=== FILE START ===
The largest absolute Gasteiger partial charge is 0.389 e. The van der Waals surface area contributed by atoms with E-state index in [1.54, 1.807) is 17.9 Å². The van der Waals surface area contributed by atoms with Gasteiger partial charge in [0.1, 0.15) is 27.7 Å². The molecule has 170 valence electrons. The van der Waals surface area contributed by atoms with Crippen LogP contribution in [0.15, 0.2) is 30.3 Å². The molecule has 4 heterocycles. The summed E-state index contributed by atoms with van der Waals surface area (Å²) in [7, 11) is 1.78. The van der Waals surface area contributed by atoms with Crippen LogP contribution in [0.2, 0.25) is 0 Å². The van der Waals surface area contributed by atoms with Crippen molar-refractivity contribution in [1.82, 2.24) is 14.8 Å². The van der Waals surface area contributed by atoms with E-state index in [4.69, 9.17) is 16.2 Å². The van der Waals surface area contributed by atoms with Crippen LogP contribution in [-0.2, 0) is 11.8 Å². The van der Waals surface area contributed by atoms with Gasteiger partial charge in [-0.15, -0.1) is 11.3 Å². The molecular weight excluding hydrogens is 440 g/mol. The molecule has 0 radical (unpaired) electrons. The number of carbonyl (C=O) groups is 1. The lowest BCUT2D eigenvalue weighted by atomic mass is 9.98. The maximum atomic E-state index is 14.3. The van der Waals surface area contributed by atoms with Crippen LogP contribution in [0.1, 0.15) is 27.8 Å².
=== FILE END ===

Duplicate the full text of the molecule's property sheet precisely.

The largest absolute Gasteiger partial charge is 0.389 e. The van der Waals surface area contributed by atoms with E-state index in [1.54, 1.807) is 17.9 Å². The van der Waals surface area contributed by atoms with Gasteiger partial charge in [0.1, 0.15) is 27.7 Å². The molecule has 170 valence electrons. The van der Waals surface area contributed by atoms with Crippen LogP contribution in [0.15, 0.2) is 30.3 Å². The molecule has 4 heterocycles. The summed E-state index contributed by atoms with van der Waals surface area (Å²) in [7, 11) is 1.78. The van der Waals surface area contributed by atoms with Crippen LogP contribution in [0.2, 0.25) is 0 Å². The van der Waals surface area contributed by atoms with Crippen molar-refractivity contribution in [1.82, 2.24) is 14.8 Å². The van der Waals surface area contributed by atoms with E-state index in [4.69, 9.17) is 16.2 Å². The van der Waals surface area contributed by atoms with Crippen LogP contribution in [-0.2, 0) is 11.8 Å². The van der Waals surface area contributed by atoms with Gasteiger partial charge in [-0.15, -0.1) is 11.3 Å². The molecular weight excluding hydrogens is 440 g/mol. The molecule has 0 radical (unpaired) electrons. The number of carbonyl (C=O) groups is 1. The lowest BCUT2D eigenvalue weighted by atomic mass is 9.98. The maximum atomic E-state index is 14.3. The van der Waals surface area contributed by atoms with Crippen LogP contribution in [0.1, 0.15) is 27.8 Å².